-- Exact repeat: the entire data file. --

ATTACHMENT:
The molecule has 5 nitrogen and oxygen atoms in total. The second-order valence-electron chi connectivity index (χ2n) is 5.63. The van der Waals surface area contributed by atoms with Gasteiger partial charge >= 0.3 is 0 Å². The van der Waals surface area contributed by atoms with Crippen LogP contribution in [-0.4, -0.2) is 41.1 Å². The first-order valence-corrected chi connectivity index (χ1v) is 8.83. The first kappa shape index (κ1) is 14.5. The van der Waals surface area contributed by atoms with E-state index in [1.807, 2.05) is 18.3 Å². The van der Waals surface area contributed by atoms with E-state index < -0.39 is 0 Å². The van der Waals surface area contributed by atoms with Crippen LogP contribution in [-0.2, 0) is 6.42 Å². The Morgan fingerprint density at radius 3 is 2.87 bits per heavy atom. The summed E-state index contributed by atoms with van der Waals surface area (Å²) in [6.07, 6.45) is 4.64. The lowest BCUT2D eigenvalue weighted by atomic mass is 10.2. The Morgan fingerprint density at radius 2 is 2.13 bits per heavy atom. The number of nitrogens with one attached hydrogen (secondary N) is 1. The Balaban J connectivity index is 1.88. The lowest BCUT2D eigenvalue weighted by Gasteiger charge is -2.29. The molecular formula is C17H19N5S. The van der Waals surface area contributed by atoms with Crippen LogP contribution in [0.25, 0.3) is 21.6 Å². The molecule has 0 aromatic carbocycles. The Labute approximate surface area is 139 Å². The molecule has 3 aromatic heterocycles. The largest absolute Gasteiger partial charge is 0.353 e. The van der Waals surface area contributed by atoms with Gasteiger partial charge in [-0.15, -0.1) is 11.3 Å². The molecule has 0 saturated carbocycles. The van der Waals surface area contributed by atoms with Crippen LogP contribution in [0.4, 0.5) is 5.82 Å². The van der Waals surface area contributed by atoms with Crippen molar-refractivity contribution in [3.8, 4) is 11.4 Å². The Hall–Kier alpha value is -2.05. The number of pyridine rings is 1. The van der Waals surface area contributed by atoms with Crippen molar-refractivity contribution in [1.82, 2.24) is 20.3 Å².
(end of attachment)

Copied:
The molecule has 5 nitrogen and oxygen atoms in total. The second-order valence-electron chi connectivity index (χ2n) is 5.63. The van der Waals surface area contributed by atoms with Gasteiger partial charge >= 0.3 is 0 Å². The van der Waals surface area contributed by atoms with Crippen LogP contribution in [-0.4, -0.2) is 41.1 Å². The first-order valence-corrected chi connectivity index (χ1v) is 8.83. The first kappa shape index (κ1) is 14.5. The van der Waals surface area contributed by atoms with E-state index in [1.807, 2.05) is 18.3 Å². The van der Waals surface area contributed by atoms with E-state index < -0.39 is 0 Å². The van der Waals surface area contributed by atoms with Crippen LogP contribution in [-0.2, 0) is 6.42 Å². The Morgan fingerprint density at radius 3 is 2.87 bits per heavy atom. The summed E-state index contributed by atoms with van der Waals surface area (Å²) in [6.07, 6.45) is 4.64. The lowest BCUT2D eigenvalue weighted by atomic mass is 10.2. The Morgan fingerprint density at radius 2 is 2.13 bits per heavy atom. The number of nitrogens with one attached hydrogen (secondary N) is 1. The Balaban J connectivity index is 1.88. The lowest BCUT2D eigenvalue weighted by Gasteiger charge is -2.29. The molecular formula is C17H19N5S. The van der Waals surface area contributed by atoms with Crippen LogP contribution in [0.25, 0.3) is 21.6 Å². The molecule has 0 aromatic carbocycles. The Labute approximate surface area is 139 Å². The molecule has 3 aromatic heterocycles. The largest absolute Gasteiger partial charge is 0.353 e. The van der Waals surface area contributed by atoms with Gasteiger partial charge in [-0.15, -0.1) is 11.3 Å². The molecule has 0 saturated carbocycles. The van der Waals surface area contributed by atoms with Crippen LogP contribution in [0.4, 0.5) is 5.82 Å². The van der Waals surface area contributed by atoms with Crippen molar-refractivity contribution in [3.8, 4) is 11.4 Å². The Hall–Kier alpha value is -2.05. The number of pyridine rings is 1. The van der Waals surface area contributed by atoms with Crippen molar-refractivity contribution in [1.82, 2.24) is 20.3 Å².